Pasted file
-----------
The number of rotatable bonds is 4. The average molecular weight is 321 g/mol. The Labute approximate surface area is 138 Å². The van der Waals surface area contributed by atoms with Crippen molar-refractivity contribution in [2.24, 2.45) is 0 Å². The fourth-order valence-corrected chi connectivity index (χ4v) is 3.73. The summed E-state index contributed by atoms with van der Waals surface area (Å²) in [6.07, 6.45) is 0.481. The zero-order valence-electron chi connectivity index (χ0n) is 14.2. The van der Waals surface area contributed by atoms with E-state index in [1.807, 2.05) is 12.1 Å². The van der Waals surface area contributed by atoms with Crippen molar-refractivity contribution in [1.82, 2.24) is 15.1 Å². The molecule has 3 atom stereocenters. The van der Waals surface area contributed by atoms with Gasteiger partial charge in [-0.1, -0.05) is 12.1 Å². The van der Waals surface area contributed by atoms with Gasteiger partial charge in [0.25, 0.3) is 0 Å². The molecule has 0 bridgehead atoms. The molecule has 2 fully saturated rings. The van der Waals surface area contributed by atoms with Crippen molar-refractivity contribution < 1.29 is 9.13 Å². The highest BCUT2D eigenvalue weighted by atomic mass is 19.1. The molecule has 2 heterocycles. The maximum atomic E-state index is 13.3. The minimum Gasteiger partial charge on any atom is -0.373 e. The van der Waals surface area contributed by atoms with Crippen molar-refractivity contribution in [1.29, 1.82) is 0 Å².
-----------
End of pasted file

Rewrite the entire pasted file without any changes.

The number of rotatable bonds is 4. The average molecular weight is 321 g/mol. The Labute approximate surface area is 138 Å². The van der Waals surface area contributed by atoms with Crippen molar-refractivity contribution in [2.24, 2.45) is 0 Å². The fourth-order valence-corrected chi connectivity index (χ4v) is 3.73. The summed E-state index contributed by atoms with van der Waals surface area (Å²) in [6.07, 6.45) is 0.481. The zero-order valence-electron chi connectivity index (χ0n) is 14.2. The van der Waals surface area contributed by atoms with E-state index in [1.807, 2.05) is 12.1 Å². The van der Waals surface area contributed by atoms with Crippen molar-refractivity contribution in [1.82, 2.24) is 15.1 Å². The molecule has 3 atom stereocenters. The van der Waals surface area contributed by atoms with Gasteiger partial charge in [-0.1, -0.05) is 12.1 Å². The van der Waals surface area contributed by atoms with Gasteiger partial charge in [0.25, 0.3) is 0 Å². The molecule has 0 bridgehead atoms. The molecule has 2 fully saturated rings. The van der Waals surface area contributed by atoms with Crippen molar-refractivity contribution < 1.29 is 9.13 Å². The highest BCUT2D eigenvalue weighted by atomic mass is 19.1. The molecule has 2 heterocycles. The maximum atomic E-state index is 13.3. The minimum Gasteiger partial charge on any atom is -0.373 e. The van der Waals surface area contributed by atoms with Crippen molar-refractivity contribution in [1.29, 1.82) is 0 Å².